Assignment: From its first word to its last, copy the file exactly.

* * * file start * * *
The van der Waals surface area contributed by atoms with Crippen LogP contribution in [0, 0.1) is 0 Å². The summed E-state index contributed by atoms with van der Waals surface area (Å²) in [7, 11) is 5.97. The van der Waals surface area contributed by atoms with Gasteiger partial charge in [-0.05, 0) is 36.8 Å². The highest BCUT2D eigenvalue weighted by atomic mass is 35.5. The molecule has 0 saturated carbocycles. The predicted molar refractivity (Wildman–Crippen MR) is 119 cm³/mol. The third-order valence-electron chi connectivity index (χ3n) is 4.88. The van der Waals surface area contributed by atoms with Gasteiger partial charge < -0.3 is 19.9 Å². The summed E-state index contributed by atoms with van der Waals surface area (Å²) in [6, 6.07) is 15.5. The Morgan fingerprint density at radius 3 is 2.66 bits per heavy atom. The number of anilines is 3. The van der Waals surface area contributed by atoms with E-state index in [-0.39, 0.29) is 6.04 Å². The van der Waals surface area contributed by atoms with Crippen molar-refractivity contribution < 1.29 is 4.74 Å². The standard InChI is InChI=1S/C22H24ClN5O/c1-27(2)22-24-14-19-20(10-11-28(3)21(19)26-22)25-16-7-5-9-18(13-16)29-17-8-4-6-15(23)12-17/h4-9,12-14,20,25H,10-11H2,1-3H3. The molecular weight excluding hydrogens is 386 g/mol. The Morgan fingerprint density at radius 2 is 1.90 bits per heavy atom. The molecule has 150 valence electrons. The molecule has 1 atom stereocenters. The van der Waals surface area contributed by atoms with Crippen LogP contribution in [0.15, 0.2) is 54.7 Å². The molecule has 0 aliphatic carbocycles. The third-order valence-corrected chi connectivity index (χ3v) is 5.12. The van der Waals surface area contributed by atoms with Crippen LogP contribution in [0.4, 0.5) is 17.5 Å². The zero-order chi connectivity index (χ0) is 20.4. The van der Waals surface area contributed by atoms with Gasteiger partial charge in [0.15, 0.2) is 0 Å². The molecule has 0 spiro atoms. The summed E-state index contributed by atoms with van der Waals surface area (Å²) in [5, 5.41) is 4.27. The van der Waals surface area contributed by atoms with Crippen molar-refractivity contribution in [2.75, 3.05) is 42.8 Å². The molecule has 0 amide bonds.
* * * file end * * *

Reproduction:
The van der Waals surface area contributed by atoms with Crippen LogP contribution in [0, 0.1) is 0 Å². The summed E-state index contributed by atoms with van der Waals surface area (Å²) in [7, 11) is 5.97. The van der Waals surface area contributed by atoms with Gasteiger partial charge in [-0.05, 0) is 36.8 Å². The highest BCUT2D eigenvalue weighted by atomic mass is 35.5. The molecule has 0 saturated carbocycles. The predicted molar refractivity (Wildman–Crippen MR) is 119 cm³/mol. The third-order valence-electron chi connectivity index (χ3n) is 4.88. The van der Waals surface area contributed by atoms with Gasteiger partial charge < -0.3 is 19.9 Å². The summed E-state index contributed by atoms with van der Waals surface area (Å²) in [6, 6.07) is 15.5. The Morgan fingerprint density at radius 3 is 2.66 bits per heavy atom. The number of anilines is 3. The van der Waals surface area contributed by atoms with E-state index in [-0.39, 0.29) is 6.04 Å². The van der Waals surface area contributed by atoms with Crippen molar-refractivity contribution < 1.29 is 4.74 Å². The standard InChI is InChI=1S/C22H24ClN5O/c1-27(2)22-24-14-19-20(10-11-28(3)21(19)26-22)25-16-7-5-9-18(13-16)29-17-8-4-6-15(23)12-17/h4-9,12-14,20,25H,10-11H2,1-3H3. The molecular weight excluding hydrogens is 386 g/mol. The Morgan fingerprint density at radius 2 is 1.90 bits per heavy atom. The molecule has 150 valence electrons. The molecule has 1 atom stereocenters. The van der Waals surface area contributed by atoms with Crippen LogP contribution in [0.15, 0.2) is 54.7 Å². The molecule has 0 aliphatic carbocycles. The third-order valence-corrected chi connectivity index (χ3v) is 5.12. The van der Waals surface area contributed by atoms with Crippen LogP contribution in [0.4, 0.5) is 17.5 Å². The zero-order chi connectivity index (χ0) is 20.4. The van der Waals surface area contributed by atoms with Gasteiger partial charge in [0.15, 0.2) is 0 Å². The molecule has 0 spiro atoms. The summed E-state index contributed by atoms with van der Waals surface area (Å²) in [5, 5.41) is 4.27. The van der Waals surface area contributed by atoms with Crippen molar-refractivity contribution in [2.75, 3.05) is 42.8 Å². The molecule has 0 amide bonds.